It shouldn’t come as a surprise that Elastic’s search syntax is much more flexible than the search options available in either CloudWatch or Application Insights. Elasticsearch’s front-end, Kibana, makes it easy to build custom dashboards to monitor the state of your serverless applications, set up machine learning to detect anomalies, or configure alerts on message properties.

It’s not to say that you can’t reproduce any of this in CloudWatch or Application Insights, so make sure to experiment and see what works best for you. I’ve found the search tooling on the Elastic side to be far superior than either CloudWatch or Application Insights.

Managed Environments

CloudWatch and Application Insights are managed Backend-as-a-Service platforms with no operational overhead on your part. The only way to achieve a similar level of laissé-faire with the Elastic Stack, short of hiring one of their employees, is by way of a managed environment. Lucky for us, there are two turn-key solutions to spin up a managed Elasticsearch cluster.

Elastic.co, the parent company that builds Elasticsearch, sells “Elastic as a service”, allowing you to provision a cluster on AWS or GCP. These clusters are configurable, support a variety of plugins, and best of all the people who work at Elastic.co are there to manage the operational aspects of the cluster. The downside, of course, is that the cost of a cluster on Elastic.co is higher than if you create a similar cluster yourself. It’s the price to pay for out-of-the-box functionality.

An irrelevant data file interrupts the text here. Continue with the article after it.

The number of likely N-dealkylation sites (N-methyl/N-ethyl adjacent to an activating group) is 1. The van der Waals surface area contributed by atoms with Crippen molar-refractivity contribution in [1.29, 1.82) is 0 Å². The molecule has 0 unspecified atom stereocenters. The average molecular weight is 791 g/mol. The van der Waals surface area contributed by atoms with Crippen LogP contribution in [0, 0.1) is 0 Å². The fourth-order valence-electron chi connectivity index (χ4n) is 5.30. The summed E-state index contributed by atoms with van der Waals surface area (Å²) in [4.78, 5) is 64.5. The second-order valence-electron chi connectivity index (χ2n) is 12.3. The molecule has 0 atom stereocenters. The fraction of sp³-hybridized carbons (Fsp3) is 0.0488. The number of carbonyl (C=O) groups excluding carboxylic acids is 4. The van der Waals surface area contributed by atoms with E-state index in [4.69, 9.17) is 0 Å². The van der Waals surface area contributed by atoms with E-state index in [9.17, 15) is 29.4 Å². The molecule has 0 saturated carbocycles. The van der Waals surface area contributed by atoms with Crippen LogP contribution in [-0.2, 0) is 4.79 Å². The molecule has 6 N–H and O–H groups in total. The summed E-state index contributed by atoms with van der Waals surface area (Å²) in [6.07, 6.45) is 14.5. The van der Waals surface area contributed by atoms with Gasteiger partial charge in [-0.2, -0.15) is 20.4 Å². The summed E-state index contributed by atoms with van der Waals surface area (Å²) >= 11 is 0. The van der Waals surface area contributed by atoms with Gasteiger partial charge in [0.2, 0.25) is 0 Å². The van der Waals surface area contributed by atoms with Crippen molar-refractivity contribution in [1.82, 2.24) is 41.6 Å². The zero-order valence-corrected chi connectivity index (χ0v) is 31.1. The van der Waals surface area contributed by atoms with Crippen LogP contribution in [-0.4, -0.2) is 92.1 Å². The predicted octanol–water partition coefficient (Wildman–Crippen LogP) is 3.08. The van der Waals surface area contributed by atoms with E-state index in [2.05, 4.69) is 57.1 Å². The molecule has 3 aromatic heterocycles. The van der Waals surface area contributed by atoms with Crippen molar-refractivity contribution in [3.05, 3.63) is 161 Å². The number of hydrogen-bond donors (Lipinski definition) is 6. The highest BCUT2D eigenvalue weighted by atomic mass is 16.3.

The alternative managed hosting option is AWS Elasticsearch. It comes in cheaper than Elastic’s offering for a cluster of the same size, but also offers fewer options in terms of configurability.

There are no out-of-the-box managed Elasticsearch environments on Azure. That said, nothing prevents you from running a managed cluster on AWS or GCP and accessing it from your Azure resources. After all, Elasticsearch is exposed via an HTTP API that is available from anywhere.

The managed environments I’ve just described make it relatively painless to get an Elasticsearch cluster up and running. It’s not quite as turn-key as Application Insights or CloudWatch, but once everything is configured, it should be mostly hands-off.

The next step is to get your serverless logs from Lambda or Functions into Elasticsearch.

Plugging AWS Lambda Logs Into Elasticsearch

The ideal scenario for feeding Lambda’s logs into Elasticsearch is to use a managed AWS Elasticsearch cluster. This is by far the easiest case to support, since AWS ES has built-in support for streaming log data to the cluster. Done and dusted.

Things are slightly more complicated if you’re using an Elastic.co managed cluster. You’ll need to deploy a tool called Functionbeat, developed by Elastic, to ship logs from CloudWatch over to Elasticsearch. Functionbeat is itself a Lambda function that you configure to ship specific log groups. Its configurability make it a compelling option.